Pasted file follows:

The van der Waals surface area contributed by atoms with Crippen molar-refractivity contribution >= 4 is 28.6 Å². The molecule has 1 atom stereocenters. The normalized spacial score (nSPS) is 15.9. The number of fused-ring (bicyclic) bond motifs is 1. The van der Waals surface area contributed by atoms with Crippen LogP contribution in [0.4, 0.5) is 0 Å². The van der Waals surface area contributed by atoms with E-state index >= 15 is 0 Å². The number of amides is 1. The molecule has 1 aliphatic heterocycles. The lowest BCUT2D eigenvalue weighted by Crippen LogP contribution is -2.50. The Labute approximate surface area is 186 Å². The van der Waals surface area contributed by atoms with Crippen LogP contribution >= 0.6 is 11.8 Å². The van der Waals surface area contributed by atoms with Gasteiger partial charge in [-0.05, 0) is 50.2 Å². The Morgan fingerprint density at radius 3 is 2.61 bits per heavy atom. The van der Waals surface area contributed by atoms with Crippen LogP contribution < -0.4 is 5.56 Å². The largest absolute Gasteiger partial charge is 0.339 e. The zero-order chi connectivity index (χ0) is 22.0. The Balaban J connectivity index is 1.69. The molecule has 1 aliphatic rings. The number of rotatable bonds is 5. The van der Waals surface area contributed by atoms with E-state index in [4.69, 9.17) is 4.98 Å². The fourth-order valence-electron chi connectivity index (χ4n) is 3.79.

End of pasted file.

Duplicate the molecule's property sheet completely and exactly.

The van der Waals surface area contributed by atoms with Crippen molar-refractivity contribution >= 4 is 28.6 Å². The molecule has 1 atom stereocenters. The normalized spacial score (nSPS) is 15.9. The number of fused-ring (bicyclic) bond motifs is 1. The van der Waals surface area contributed by atoms with Crippen LogP contribution in [0.4, 0.5) is 0 Å². The van der Waals surface area contributed by atoms with E-state index >= 15 is 0 Å². The number of amides is 1. The molecule has 1 aliphatic heterocycles. The lowest BCUT2D eigenvalue weighted by Crippen LogP contribution is -2.50. The Labute approximate surface area is 186 Å². The van der Waals surface area contributed by atoms with Crippen LogP contribution >= 0.6 is 11.8 Å². The van der Waals surface area contributed by atoms with Gasteiger partial charge in [-0.05, 0) is 50.2 Å². The Morgan fingerprint density at radius 3 is 2.61 bits per heavy atom. The van der Waals surface area contributed by atoms with Crippen LogP contribution < -0.4 is 5.56 Å². The largest absolute Gasteiger partial charge is 0.339 e. The zero-order chi connectivity index (χ0) is 22.0. The Balaban J connectivity index is 1.69. The molecule has 1 aliphatic rings. The number of rotatable bonds is 5. The van der Waals surface area contributed by atoms with E-state index in [4.69, 9.17) is 4.98 Å². The fourth-order valence-electron chi connectivity index (χ4n) is 3.79.